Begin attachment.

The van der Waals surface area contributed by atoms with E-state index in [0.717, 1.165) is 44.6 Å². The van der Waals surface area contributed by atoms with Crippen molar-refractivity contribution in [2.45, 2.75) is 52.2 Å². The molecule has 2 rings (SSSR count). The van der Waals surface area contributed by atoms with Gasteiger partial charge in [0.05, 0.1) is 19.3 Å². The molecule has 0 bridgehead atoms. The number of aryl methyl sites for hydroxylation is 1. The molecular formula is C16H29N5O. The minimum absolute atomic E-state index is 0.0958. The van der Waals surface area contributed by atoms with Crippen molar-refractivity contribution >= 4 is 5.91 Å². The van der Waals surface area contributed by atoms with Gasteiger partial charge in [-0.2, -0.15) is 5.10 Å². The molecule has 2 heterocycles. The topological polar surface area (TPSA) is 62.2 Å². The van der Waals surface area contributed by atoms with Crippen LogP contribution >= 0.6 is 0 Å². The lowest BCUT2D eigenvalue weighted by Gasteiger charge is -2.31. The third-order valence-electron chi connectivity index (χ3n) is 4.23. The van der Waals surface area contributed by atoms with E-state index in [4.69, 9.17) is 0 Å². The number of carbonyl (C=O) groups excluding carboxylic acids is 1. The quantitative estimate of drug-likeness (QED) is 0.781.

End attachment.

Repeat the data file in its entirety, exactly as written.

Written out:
The van der Waals surface area contributed by atoms with E-state index in [0.717, 1.165) is 44.6 Å². The van der Waals surface area contributed by atoms with Crippen molar-refractivity contribution in [2.45, 2.75) is 52.2 Å². The molecule has 2 rings (SSSR count). The van der Waals surface area contributed by atoms with Gasteiger partial charge in [0.05, 0.1) is 19.3 Å². The molecule has 0 bridgehead atoms. The number of aryl methyl sites for hydroxylation is 1. The molecular formula is C16H29N5O. The minimum absolute atomic E-state index is 0.0958. The van der Waals surface area contributed by atoms with Crippen molar-refractivity contribution >= 4 is 5.91 Å². The van der Waals surface area contributed by atoms with Gasteiger partial charge in [-0.2, -0.15) is 5.10 Å². The molecule has 2 heterocycles. The topological polar surface area (TPSA) is 62.2 Å². The van der Waals surface area contributed by atoms with Crippen LogP contribution >= 0.6 is 0 Å². The lowest BCUT2D eigenvalue weighted by Gasteiger charge is -2.31. The third-order valence-electron chi connectivity index (χ3n) is 4.23. The van der Waals surface area contributed by atoms with E-state index in [4.69, 9.17) is 0 Å². The number of carbonyl (C=O) groups excluding carboxylic acids is 1. The quantitative estimate of drug-likeness (QED) is 0.781.